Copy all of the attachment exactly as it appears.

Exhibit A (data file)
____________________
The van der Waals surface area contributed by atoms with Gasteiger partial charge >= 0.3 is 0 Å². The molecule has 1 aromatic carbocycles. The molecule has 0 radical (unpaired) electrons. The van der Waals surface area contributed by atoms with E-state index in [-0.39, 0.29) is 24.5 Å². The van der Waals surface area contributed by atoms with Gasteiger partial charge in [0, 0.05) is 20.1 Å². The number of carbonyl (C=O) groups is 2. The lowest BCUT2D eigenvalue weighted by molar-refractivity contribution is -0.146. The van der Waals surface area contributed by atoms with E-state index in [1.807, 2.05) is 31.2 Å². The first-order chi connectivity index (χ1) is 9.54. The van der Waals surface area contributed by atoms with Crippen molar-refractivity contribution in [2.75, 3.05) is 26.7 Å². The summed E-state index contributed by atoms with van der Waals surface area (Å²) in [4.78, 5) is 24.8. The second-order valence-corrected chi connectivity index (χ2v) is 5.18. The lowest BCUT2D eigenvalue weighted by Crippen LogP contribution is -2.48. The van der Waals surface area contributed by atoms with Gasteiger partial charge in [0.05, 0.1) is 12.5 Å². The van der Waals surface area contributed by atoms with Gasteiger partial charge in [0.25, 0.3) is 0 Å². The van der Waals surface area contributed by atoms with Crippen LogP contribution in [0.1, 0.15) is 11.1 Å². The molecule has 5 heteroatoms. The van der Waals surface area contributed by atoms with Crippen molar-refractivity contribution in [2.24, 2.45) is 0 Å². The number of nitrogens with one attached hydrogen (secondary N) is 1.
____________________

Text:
The van der Waals surface area contributed by atoms with Gasteiger partial charge >= 0.3 is 0 Å². The molecule has 1 aromatic carbocycles. The molecule has 0 radical (unpaired) electrons. The van der Waals surface area contributed by atoms with E-state index in [-0.39, 0.29) is 24.5 Å². The van der Waals surface area contributed by atoms with Gasteiger partial charge in [0, 0.05) is 20.1 Å². The number of carbonyl (C=O) groups is 2. The lowest BCUT2D eigenvalue weighted by molar-refractivity contribution is -0.146. The van der Waals surface area contributed by atoms with E-state index in [1.807, 2.05) is 31.2 Å². The first-order chi connectivity index (χ1) is 9.54. The van der Waals surface area contributed by atoms with Crippen molar-refractivity contribution in [2.75, 3.05) is 26.7 Å². The summed E-state index contributed by atoms with van der Waals surface area (Å²) in [4.78, 5) is 24.8. The second-order valence-corrected chi connectivity index (χ2v) is 5.18. The lowest BCUT2D eigenvalue weighted by Crippen LogP contribution is -2.48. The van der Waals surface area contributed by atoms with Gasteiger partial charge in [0.05, 0.1) is 12.5 Å². The van der Waals surface area contributed by atoms with Gasteiger partial charge in [0.25, 0.3) is 0 Å². The van der Waals surface area contributed by atoms with Crippen LogP contribution in [0.1, 0.15) is 11.1 Å². The molecule has 5 heteroatoms. The van der Waals surface area contributed by atoms with Crippen molar-refractivity contribution in [2.24, 2.45) is 0 Å². The number of nitrogens with one attached hydrogen (secondary N) is 1.